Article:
Valentines Day has come around again! What do we do on every Valentines Day here? We show some vintage valentines! Where did they come from? When my father was young, he saved his holiday cards, and I inherited them. Valentines are the most numerous followed by Christmas cards. The numbers trail off for the other holidays. This year I picked out many of the 3 dimensional cards for viewing. None of them have been punched out, and I am not going to punch them out either, so you kind of have to use your imagination how they would look or go together. The cards are from the 1920’s. Sorry, but there are no cats on any of them,.
Much more follows:
This post is about an unusual vintage cat food mat, Mt. Rainier, some guest cats, Opie and her new toy from the tooth fairy, and an interesting blog called “Colouring the Past” featuring some cats.
I used this mat almost 20 years ago, I reckon. I was looking for photos of cats eating at the time, but those were few and I did not see the mat. It surfaced the other day when I was cleaning out cabinets. I was surprised and remembered it instantly. What I notice about it of course is the cup of hot chocolate the cat has! Today we all know chocolate is bad, and would not conceive of drawing a cat with chocolate. At any rate, I am using it again, at least for a while. When Zeke first saw it on the floor, he creeped up to it and slowly extended his paw to touch it, in order to see if it moved, I guess. As usual, no camera handy.
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Valentine greetings and felicitations to all! One again I dig into my father’s collection of cards he saved as I child, and present some more children’s vintage Valentine cards from the 1920’s. I have no cards with cats upon them. There are, however, several with dogs shown. The cards shown today are all from the 1920’s. I have plenty more of these for the future to show. Note that I deleted all previous Valentine Day posts.
23 vintage valentines follow: Continue reading →
Once more I will dive into my father’s postcard collection. He kept many of them when he was a child, which I found after he died carefully stored away in a box. Most of them are Valentines–some of which I previously posted. Today for Thanksgiving I have only one “new” one to post. It was copyrighted in 1917 but sent in 1922.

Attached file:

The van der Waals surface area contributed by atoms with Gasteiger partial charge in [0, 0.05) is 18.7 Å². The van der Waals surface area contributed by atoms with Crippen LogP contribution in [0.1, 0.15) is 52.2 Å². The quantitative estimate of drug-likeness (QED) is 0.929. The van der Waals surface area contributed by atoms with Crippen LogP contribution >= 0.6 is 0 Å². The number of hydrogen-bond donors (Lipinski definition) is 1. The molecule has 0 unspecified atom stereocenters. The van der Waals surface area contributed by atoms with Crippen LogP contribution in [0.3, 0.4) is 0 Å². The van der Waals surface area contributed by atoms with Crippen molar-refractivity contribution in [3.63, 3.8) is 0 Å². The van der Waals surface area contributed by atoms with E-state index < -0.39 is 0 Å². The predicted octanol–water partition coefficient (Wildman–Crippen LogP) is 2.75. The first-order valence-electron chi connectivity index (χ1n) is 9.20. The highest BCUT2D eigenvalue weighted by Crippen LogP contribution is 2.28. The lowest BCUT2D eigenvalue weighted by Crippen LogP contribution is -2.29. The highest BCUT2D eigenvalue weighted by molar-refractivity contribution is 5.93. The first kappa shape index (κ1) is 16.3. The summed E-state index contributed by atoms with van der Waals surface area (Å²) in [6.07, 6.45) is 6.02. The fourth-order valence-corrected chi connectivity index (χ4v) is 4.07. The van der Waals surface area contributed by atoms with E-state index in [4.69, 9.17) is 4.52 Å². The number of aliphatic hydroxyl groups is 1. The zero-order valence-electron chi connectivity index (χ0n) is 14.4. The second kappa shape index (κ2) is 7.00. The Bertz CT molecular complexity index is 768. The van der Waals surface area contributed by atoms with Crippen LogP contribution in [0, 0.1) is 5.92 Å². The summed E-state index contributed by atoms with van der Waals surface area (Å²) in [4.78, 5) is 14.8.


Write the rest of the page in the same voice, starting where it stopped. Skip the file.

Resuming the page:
Like every Thanksgiving, the cats will be prowling about underfoot when they smell the turkey roasting. Fear not that they will each have some!
This post is about squeaky cat postcards.
The squeaky cat postcards below were all given to me as a gift. I had never seen them before. Squeaky postcards of all kinds were made in the 1950’s and early 1960’s. Cats were not the only subject. Two pieces of paper were glued together with the squeaker placed inbetween the layers. All the cards have a bulge in the middle. The squeaker is the same sound regardless of the photographs displayed. I did no photo-editing at all on the photographs. None of mine were ever mailed so I have no definitive date on any of them. Someone must have just been saving the cards. They are devoid of publisher except for #2 which was made in France. All of the others were made in Japan. I saw many for sale on the internet with asking prices varying from $1 each to double digits–good luck with that double digit asking price!
I made a short video so you could hear the “squeak” and watch Marigold who was sleeping being disturbed by the noise.
Photographs of the individual postcards follow:
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The comic “Cat Lady’s Walk is Disturbed” comes from my vintage German book “Germania Kalender 1916”. This post was previously published on my old Feline Cafe blog on Blogger several years ago. I used to do more old book stuff then. I am squinting my way through everyone’s blogs the past 10 days or so today, making a few comments–ignore my spelling. Comics and graphic novels are what I read these days as they are easier for me to read.
‘These books were published for German-Americans by George Brumder in Milwaukee, Wisconsin. I also have “1913”. They were published annually from the 1880’s into the 1920’s, and have a characteristic red cover. (I have personally seen copies from the 1880’s into the 1920’s but whether they were published earlier or later, I do not know. During the First World War, the name was changed to “America Kalender.”) The books contain “almanac” data like tide tables and moon phases, photos, illustrations, current events, biographies, poems, jokes, short stories, as well as children’s stories. I might post more cat joke items as time goes by.’